Drawings by students of things they are grateful for

Gratitude and Quaker Values

This month, we are starting to reflect on Gratitude as a whole school. The image I have attached is of squares from a whole-school gratitude quilt that students are working on. As you can see this group of kids are grateful for a range of things: pollinators; music; a roof over their heads; medicine, even their pooping dog.

Why reflect on Gratitude? To be grateful is to recognize the importance of a thing, person, or experience that is outside of ourselves. Gratitude helps us de-center ourselves and look beyond our immediate desires.

Gratitude is not, strictly speaking, one of the commonly cited Quaker values. But, when we engage in gratitude, we engage more deeply with the Quaker values we do hold. When we are grateful for the actions or kindnesses of others around us, we are more connected to Community, and more invested in it. When we are grateful for the natural world, we notice and connect to it, and can be more interested its Stewardship. When we stop to be grateful for the roof over our heads, we have awareness and empathy for those without this blessing in their lives and can re-commit ourselves to Service.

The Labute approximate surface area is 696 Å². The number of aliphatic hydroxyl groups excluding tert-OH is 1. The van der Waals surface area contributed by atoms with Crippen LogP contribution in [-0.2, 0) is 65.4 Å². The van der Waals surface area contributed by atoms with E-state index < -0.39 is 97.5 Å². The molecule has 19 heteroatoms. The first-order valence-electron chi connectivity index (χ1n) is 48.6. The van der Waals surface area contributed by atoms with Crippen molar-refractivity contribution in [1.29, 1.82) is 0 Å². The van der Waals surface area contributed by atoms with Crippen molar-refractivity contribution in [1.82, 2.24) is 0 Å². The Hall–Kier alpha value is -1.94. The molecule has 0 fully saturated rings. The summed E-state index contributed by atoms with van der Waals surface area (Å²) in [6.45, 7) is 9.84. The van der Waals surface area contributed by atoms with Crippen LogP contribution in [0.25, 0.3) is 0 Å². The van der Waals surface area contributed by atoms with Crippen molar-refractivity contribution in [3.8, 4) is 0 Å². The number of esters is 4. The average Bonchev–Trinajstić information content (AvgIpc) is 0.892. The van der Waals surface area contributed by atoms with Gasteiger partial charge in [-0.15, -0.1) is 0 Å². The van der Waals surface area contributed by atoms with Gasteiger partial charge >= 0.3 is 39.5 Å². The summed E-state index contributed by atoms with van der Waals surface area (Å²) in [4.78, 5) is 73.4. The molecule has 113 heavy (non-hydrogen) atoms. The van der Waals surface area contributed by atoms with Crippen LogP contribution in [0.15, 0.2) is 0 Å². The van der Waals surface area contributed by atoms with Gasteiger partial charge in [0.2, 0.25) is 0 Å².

Studies show that people who regularly express gratitude are happier in their day to day life. Perhaps they are also better able to act to protect, preserve and value what we all have.

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Karen Carney

is the head of school. Karen’s career demonstrates a rich and diverse set of skills: project oversight, curriculum development, educator training and mentoring, and classroom instruction. Prior to coming to Chicago Friends School, she worked as a senior specialist in science curriculum for American Institutes for Research. Before this, she oversaw educational programming at the Adler Planetarium, first as its director of education and then as associate vice president for visitor experience and learning. She has also worked in instruction and teacher development at the University of Illinois at Chicago’s Learning Sciences Research Institute and has authored more than 20 scholarly papers, book chapters, and conference presentations.

Karen is an active, dedicated Friend (Quaker) and has held various leadership positions at the Evanston Friends Meeting. She enjoys baking, cooking, and painting and is a member of the Playmation improv comedy team.